Owing to the development of next-generation sequencing technologies, [19]the high cost of extensive sequencing is significantly reduced, which facilitates the evaluation of genetic diversity and population divergence [20]. Due to their stable structure, rare recombination, and moderate evolution rate, plastomes have been widely used in genetic diversity and population divergence estimation, as well as in different germplasm discrimination of medicinal plants [19, 21]. Additionally, in order to reveal the impact of climate oscillations on species, the maximum entropy (MaxEnt) model based on niche theory is highly favored and has been widely used to reveal the connection between climate and species distribution, and to simulate suitable distribution dynamics for species [22,23,24].

In this study, we conducted nationwide L. japonicus sampling work, newly sequencing and assembling plastomes of 59 L. japonicus accessions from almost all its habitats in China. Combined with the geographical and climatic data from the Last Interglacial (LIG) to the present in China, we aimed to (1) evaluate the genetic diversity and population divergence of L. japonicus, (2) elucidate its evolutionary history and (3) simulate its suitable distribution dynamics from past to present. We are attempting to propose long-term conservation strategies and more reasonable exploitation approaches for this historic medicinal plant by merging the results of these aspects.


Plastome features and phylogeny reconstruction

Plastomes of 59 L. japonicus accessions were obtained using a genome skimming approach and deposited in GenBank with the accession numbers listed in Table S1. The total plastome length of accessions ranged from 151,395 bp (accession YMC62) to 151,733 bp (accession YMC74) in length and was composed of a typical quadripartite structure, including a pair of IR regions (25,625–25,646 bp), LSC regions (82,499–82,839 bp), and SSC regions (17,499–17,640 bp). The average GC content was 38.4% in total, with no significant difference among L. japonicus accessions. The plastomes possessed 113 unique genes, including 80 protein-coding genes, 29 transfer RNA genes, and four ribosomal RNA genes.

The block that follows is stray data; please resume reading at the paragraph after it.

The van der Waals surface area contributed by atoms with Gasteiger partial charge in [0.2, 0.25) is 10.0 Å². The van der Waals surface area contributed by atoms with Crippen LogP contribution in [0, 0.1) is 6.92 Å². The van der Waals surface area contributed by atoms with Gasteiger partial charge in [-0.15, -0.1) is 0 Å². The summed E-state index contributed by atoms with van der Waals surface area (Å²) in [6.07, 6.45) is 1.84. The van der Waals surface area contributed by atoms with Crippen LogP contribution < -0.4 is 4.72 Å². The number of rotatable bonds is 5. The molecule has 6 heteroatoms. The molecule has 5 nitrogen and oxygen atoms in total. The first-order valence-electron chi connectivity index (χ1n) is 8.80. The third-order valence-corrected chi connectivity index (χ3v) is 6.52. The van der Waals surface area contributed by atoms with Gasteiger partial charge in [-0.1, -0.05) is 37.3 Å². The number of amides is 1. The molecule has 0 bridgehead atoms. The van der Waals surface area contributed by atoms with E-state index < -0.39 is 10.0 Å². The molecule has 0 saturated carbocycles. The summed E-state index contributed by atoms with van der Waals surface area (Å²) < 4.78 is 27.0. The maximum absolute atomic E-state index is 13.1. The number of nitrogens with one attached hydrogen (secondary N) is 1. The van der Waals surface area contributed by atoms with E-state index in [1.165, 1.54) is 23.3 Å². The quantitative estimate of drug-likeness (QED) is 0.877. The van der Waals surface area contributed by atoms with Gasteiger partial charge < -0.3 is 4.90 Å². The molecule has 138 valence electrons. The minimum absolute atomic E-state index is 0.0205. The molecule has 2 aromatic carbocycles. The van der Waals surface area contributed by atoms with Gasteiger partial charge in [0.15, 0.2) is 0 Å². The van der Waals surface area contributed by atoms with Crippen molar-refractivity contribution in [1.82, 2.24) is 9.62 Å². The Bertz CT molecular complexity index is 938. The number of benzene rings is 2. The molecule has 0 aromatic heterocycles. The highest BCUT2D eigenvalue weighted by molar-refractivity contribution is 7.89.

We used ML and BI methods for phylogeny reconstruction based on entire genome sequences, taking two L. cardiaca accessions as outgroups. The topologies and cluster of the accessions calculated by the two algorithms were almost consistent (Fig. 1). The results of the phylogeny suggested that the 59 L. japonicus accessions from all over its distribution area in China should be clustered into four subclades, namely Clades A to D, marked with different colors in Fig. 1.

Fig. 1
figure 1

Morphological characters of L. japonicus flowers (A) and seedlings (B); The phylogenetic analysis was conducted using maximum likelihood (ML) and Bayesian inference (BI) of 59 L. japonicus accessions (C). Numbers on branches correspond to Bayesian posterior probability (PP) and ML bootstrap support (BS), respectively. An asterisk (*) indicates BS = 100% or PP = 1.0.

Plastome diversity and hotspot identification

The alignment of 59 L. japonicus accessions was 151,980 bp in length. We recovered 291 variable sites, 49 haplotypes, and the average Pi of the total accessions was 0.00029. The average Pi of Clades A to D was 0.00004, 0.00004, 0.00018, and 0.00023, respectively. Clade D contained the highest nucleotide diversity among the four clades, while Clades A and B contained the lowest (Fig. 2B). We also carried out the selection analysis via Tajima’s D statistic; high values of Tajima’s D indicate an excess of common variation, which may be consistent with balancing selection or population contraction, whereas negative values indicate an excess of rare variation, consistent with increasing population size or positive selection. The results of Tajima’s D showed that the L. japonicus in China, as a whole, suffered from positive selection pressure. Specifically, Clade A and Clade C were under positive selection or population increases, Clade B was under balancing selection or a population decrease, and rare selective pressure acted on Clade D. The Fst values ranged from 0.62 to 0.85, presented on the lines in Fig. 2A, indicating that the subclades of L. japonicus in China were highly differentiated. Analysis of molecular variance (AMOVA) revealed similar conclusions, indicating that most of the genetic diversity existed among subclades (79.80%, P < 0.001) (Fig. 2C).

Fig. 2
figure 2

Plastome diversity of 59 L. japonicus accessions. (A) the Fst among four subclades (circles in different colors); the Fst values are listed on lines, the circle sizes represent the Pi of different subclades. (B) Average Pi and Tajima’s D for the entire collection and each subclade. (C) Analyses of molecular variance (AMOVA) of accessions

The average Pi of 600 bp sliding windows varied from 0 to 0.00271. We selected the top 1% of the windows as hotspot regions, which were mainly concentrated in two spacer regions of petN–psbM, 513 bp in size, and rpl32–trnL(UAG), 1025 bp in size (Fig. 3A). When the two hotspot regions were combined to build a neighbor-joining (NJ) tree, the topology of the tree clustered into four subclades with a relatively high support value, which was identical to the structure of the whole-plastome sequences (Fig. 3B).